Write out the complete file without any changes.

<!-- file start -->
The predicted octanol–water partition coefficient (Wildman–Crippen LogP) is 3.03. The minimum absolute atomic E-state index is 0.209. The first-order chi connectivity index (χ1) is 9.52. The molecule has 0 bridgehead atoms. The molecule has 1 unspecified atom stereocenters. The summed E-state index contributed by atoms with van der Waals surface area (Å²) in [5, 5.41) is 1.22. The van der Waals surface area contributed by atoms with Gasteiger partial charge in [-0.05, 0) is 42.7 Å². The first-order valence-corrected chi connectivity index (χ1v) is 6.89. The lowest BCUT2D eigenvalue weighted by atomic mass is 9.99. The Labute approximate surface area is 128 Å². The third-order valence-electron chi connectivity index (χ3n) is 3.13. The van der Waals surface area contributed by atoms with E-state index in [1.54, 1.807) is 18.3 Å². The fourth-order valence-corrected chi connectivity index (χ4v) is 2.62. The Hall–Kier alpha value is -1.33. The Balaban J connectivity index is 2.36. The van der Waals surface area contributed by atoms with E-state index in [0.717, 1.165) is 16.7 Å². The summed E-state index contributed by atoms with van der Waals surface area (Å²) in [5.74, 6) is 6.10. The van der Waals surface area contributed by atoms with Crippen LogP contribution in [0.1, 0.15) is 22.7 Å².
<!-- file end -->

The predicted octanol–water partition coefficient (Wildman–Crippen LogP) is 3.03. The minimum absolute atomic E-state index is 0.209. The first-order chi connectivity index (χ1) is 9.52. The molecule has 0 bridgehead atoms. The molecule has 1 unspecified atom stereocenters. The summed E-state index contributed by atoms with van der Waals surface area (Å²) in [5, 5.41) is 1.22. The van der Waals surface area contributed by atoms with Gasteiger partial charge in [-0.05, 0) is 42.7 Å². The first-order valence-corrected chi connectivity index (χ1v) is 6.89. The lowest BCUT2D eigenvalue weighted by atomic mass is 9.99. The Labute approximate surface area is 128 Å². The third-order valence-electron chi connectivity index (χ3n) is 3.13. The van der Waals surface area contributed by atoms with E-state index in [1.54, 1.807) is 18.3 Å². The fourth-order valence-corrected chi connectivity index (χ4v) is 2.62. The Hall–Kier alpha value is -1.33. The Balaban J connectivity index is 2.36. The van der Waals surface area contributed by atoms with E-state index in [0.717, 1.165) is 16.7 Å². The summed E-state index contributed by atoms with van der Waals surface area (Å²) in [5.74, 6) is 6.10. The van der Waals surface area contributed by atoms with Crippen LogP contribution in [0.1, 0.15) is 22.7 Å².